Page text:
The Portable Operating System Interface (POSIX) is a collection of standards, maintained by IEEE to facilitate application portability between operating systems. This article only considers the POSIX.1-2008 standard.
Portability Does Means
- With minimal effort most executables can be used on other POSIX-OSes.
- With minimal effort most script files can be used on other POSIX-OSes.
- With minimal effort most C projects can compile on other POSIX-OSes.
Portability Doesn’t Mean
- An executable will “just work” when copied to another POSIX-OS.
- A data file will open correctly when copied to another POSIX-OS.
How Portability Works
POSIX promotes portability by defining three separate programming interfaces:
- Kernel C Headers
- Shell Languages
- Shell Utilities
The steps required to port will depend on which POSIX interfaces an application is using. A C program will likely just need to be recompiled, a script file may need its interpreter path updated, and shell utilities likely won’t require any changes since these will be executable applications already in the POSIX environment.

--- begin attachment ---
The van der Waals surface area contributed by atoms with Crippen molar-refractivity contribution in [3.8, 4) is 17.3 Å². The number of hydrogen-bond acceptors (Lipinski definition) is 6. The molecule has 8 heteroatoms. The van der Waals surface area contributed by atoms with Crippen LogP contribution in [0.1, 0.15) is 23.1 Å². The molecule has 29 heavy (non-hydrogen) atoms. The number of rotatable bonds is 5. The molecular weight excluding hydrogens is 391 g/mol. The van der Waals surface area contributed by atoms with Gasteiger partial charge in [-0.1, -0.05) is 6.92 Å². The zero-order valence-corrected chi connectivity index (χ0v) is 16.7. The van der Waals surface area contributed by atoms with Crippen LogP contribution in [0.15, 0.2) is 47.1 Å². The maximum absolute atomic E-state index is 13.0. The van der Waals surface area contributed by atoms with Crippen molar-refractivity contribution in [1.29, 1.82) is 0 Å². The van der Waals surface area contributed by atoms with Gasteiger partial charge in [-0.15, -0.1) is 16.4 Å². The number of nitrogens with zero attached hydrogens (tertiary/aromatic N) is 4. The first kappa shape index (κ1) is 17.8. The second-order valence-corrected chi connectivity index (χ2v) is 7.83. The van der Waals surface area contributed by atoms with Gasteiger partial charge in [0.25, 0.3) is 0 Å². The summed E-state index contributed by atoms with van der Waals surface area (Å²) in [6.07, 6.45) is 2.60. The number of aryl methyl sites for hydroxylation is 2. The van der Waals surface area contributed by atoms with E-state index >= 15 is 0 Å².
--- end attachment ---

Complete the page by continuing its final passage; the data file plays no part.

In many cases porting may require more than recompiling or updating an interpreter path. It isn’t uncommon for applications to have dependencies beyond POSIX. In such cases POSIX still helps by reducing the missing dependencies to one or two projects rather than fifteen.
One final note on the brief reference above to data file portability. The POSIX standard says nothing about the endianness of a computer’s processor. Therefore, it is entirely possible to have two POSIX compliant machines that can’t port anything without first performing a byte order conversion.